Zionist Rabbi Questions 'Official' Assertions about Reborn Anti-Semitism

Rabbi John D. Rayner


Open Letter to David A. Harris, Executive Director, American Jewish Committee


Rabbi John D. Rayner, London, England

Dear Mr Harris,

You don't know me, so let me explain that I am a retired rabbi living in London, England, and have been a Zionist since my childhood in Nazi Germany.

What prompts me to write is that a friend and colleague has kindly sent me a copy of your ten-page 'Letter from One Jew to Another' of October 29, 2002. It is a brilliant piece of sustained rhetoric, which expresses as powerfully as anything I have read the currently dominant attitude of the leadership of our people both in Israel and in the Diaspora. But though the facts you cite — as distinct from the generalisations you derive from them — are true enough, you omit a whole lot of other facts, inconvenient to your thesis. That makes your letter an exercise in demagoguery rather than a sober appraisal.

Briefly summarised, your thesis is that there is a world-wide conspiracy to destroy the State of Israel and that in these circumstances it behoves all Jews to stand solidly together in unqualified support of the general direction of the policies of its present government. In my opinion that thesis is profoundly mistaken, and the policies that flow from it are hugely inimical to the best interests of the State of Israel and the Jewish people.

You address yourself to 'all those Jews who remain fast asleep'. Although you don't identify them, I assume you have in mind those who may be broadly classed as the Peace Camp. Since that includes me, I feel bound to say that in my view many of its supporters, far from being asleep, are much more awake to reality than you appear to be. As you must know, they include many men and women of the highest distinction and eminence, both in Israel and in the Diaspora, not least politicians, generals, university professors, lawyers, historians, writers, editors and journalists.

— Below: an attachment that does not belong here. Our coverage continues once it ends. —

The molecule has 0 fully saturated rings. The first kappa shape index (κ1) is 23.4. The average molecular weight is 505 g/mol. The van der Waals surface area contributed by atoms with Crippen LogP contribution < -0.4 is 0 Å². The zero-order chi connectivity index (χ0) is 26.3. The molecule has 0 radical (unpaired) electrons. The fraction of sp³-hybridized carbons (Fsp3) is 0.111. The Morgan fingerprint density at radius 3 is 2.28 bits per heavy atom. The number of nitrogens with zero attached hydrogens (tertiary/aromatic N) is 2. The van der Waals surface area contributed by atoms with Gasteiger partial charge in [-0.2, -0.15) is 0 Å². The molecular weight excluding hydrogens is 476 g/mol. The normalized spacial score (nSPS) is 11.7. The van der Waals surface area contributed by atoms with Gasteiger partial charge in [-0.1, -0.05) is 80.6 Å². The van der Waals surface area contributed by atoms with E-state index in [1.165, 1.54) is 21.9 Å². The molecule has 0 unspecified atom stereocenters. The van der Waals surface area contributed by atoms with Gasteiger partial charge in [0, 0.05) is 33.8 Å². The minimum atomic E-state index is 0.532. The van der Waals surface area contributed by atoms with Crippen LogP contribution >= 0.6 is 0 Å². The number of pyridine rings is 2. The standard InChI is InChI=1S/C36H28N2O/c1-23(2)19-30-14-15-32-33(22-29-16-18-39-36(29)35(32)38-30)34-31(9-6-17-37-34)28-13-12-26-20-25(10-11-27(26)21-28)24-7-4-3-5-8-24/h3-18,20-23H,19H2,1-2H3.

You begin by documenting how until 2000 all was going swimmingly for Israel and the Jewish people, then everything went wrong. So sudden, as you see it, was this volte face that 'any serious supporter of Israel had to be stunned by the rapidity of Israel's changed international standing after September 2000'. Evidently, you have remained stunned ever since, for you make no attempt to offer any explanation, as though the world's anti-Semitic and anti-Zionist forces had suddenly decided, for no discernible reason, to have a field day.

But there is no mystery. Historical developments have causes, though they may take time to produce their full effects. So let me try to unravel the mystery for you.

  • The initiation of the Oslo process raised high hopes on both sides. It boosted Israel's peace camp, and it prompted 80,000 members of Al-Fatah to demonstrate in favour of it in the major Palestinian cities.